Our mission at the Center for the Blue Economy is to promote ocean-based sustainability solutions through leadership in economic research, education, and policy analysis.
What is the “Blue Economy”?
The “Blue Economy” comprises the economic activities that create sustainable wealth from the world’s oceans and coasts. The center examines ways that ocean and coastal resources can support economic development and enhance healthy, resilient oceans and well-managed coastlines.
Our research focuses on two areas—helping organizations understand how to measure the size and changing nature of economic relationships with the oceans and coasts in order to guide choices and monitor progress, and the economics of climate change adaptation in coastal regions.
Climate change and ocean health are often thought about as separate silos, when the two are interconnected.
Climate change is warming the oceans and changing their chemistry. Without ocean health, the entire planetary water cycle and oxygen cycle are in danger. The oceans sequester huge amounts of carbon dioxide helping to cool the planet, but that may not continue with “business as usual.” Climate change affects even those far from any coastline. We must solve the ocean climate challenge together, and we have a short window of time to take action. The Center for the Blue Economy has partnered with Blue Frontier to bring together thought leaders from across industry, government, academia, and the conservation community to craft the Ocean Climate Action Plan or OCAP. Key elements of the plan are now being considered as part of the infrastructure bill and reconciliation bill being developed by Congress. Historic levels of funding for climate adaptation and mitigation are on the line. Is climate change important to you? If so, now is the time to speak up.
Since first launched by the Center for the Blue Economy (CBE) in 2015, the International Symposium on Oceans in National Income Accounts has provided a crucial platform by which international organizations develop and discuss ways to measure and monitor economic activity generated by oceans and coasts. The 5th International Oceans in National Income Accounts Symposium was hosted by National University of Ireland, Galway on March 24-25, 2021, and Dr. Charles Colgan, the Director of Research at the Center for the Blue Economy (and the individual who instituted the methodology to measure the blue economy worldwide) gave a notable presentation. He gives an overview of some key points in the Ocean Climate Action Plan developed by the CBE and our partners which are now being considered at historic levels of funding in U.S. Congress, and lays out clearly how climate change adaptation and mitigation strategies will change how nations measure the oceans’ economic contributions to their national income accounts.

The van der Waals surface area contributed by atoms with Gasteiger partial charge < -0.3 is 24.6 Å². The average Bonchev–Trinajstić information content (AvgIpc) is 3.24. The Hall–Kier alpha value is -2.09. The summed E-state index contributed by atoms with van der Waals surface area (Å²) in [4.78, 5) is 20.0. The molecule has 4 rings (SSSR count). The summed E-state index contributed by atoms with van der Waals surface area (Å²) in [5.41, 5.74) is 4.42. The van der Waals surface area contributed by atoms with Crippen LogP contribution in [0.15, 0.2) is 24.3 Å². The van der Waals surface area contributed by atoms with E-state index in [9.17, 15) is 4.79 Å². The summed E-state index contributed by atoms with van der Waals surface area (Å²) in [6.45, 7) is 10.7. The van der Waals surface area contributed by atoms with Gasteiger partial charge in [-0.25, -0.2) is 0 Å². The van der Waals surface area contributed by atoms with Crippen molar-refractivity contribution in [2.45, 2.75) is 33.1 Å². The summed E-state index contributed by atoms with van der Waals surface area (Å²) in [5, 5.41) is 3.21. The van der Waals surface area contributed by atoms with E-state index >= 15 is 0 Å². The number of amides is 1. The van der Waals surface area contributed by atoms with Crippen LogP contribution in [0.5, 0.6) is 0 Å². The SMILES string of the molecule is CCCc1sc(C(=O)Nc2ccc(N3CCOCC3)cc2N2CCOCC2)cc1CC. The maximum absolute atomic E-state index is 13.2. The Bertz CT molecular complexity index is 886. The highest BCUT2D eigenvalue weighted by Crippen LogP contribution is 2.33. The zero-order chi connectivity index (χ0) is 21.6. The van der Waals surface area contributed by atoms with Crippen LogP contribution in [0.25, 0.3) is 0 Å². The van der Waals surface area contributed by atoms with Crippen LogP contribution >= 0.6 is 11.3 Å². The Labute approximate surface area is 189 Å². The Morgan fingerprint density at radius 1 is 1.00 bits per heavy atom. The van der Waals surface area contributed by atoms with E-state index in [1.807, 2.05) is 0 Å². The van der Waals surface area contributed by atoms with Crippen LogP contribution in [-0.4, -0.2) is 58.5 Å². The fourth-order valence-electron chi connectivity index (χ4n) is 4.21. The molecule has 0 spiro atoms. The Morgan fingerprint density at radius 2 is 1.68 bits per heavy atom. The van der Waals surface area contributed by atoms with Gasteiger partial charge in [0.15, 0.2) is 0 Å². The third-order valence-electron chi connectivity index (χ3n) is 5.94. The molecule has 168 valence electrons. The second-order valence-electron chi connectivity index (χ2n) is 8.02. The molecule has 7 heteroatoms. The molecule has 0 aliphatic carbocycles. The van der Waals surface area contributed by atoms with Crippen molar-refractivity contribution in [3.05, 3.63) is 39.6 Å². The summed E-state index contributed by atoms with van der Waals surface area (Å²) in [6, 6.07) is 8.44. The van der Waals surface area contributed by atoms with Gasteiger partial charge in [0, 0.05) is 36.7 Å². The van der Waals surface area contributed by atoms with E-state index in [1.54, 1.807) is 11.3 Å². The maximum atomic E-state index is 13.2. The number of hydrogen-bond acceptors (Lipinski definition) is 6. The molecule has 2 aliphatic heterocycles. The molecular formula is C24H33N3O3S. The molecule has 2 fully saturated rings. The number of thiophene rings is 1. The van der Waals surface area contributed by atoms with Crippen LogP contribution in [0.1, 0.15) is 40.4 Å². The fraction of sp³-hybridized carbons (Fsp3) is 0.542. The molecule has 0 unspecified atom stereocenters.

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Each fall, two speaker series converge: The Center for the Blue Economy Speaker Series focuses on topics related to ocean and coastal resource management and climate change, and the Environmental Justice & Sustainability Speaker Series offers a broader range of topics, from food security to water conflicts. Both series bring creative, pragmatic, and practice-based environmental professionals to campus primarily to support students in the International Environmental Policy program, but all lectures are open to the public. Sponsored and hosted by the Center for the Blue Economy and the Nancy Eccles and Homer M. Hayward Family Foundation, the series features forward-thinking speakers who present cutting-edge solutions to complex problems across a wide variety of fields. The fall 2021 speakers are taking shape now. Click the link above or see the lectures below.
Center for the Blue Economy & Sustainability Speaker Series Fall 2021
Climate change, adaptation, resilience, mitigation—from the oceans to the Arctic—we are facing a whole new world in the 21st century. Center for the Blue Economy staff, Research Fellows, and Advisory Council members playing an important part of that critical conversation.
Ten billion dollars in funding to restore beach dunes and dune grass, salt marshes and estuaries, oyster and coral reefs may seem unrelated to the rebuilding of America’s crumbling roads, bridges and sewer plants. But restoring and expanding natural coastal barriers — or living infrastructure — is actually a practical cost-effective way of reducing the growing impacts of sea-level rise, intensified storms and “sunny-day flooding” associated with the rapidly worsening climate emergency. And those impacts will be devastating to the U.S. economy if we don’t act now. While vulnerable coastal counties comprise less than 10 percent of the nation’s landmass, they generate 46 percent of its GDP.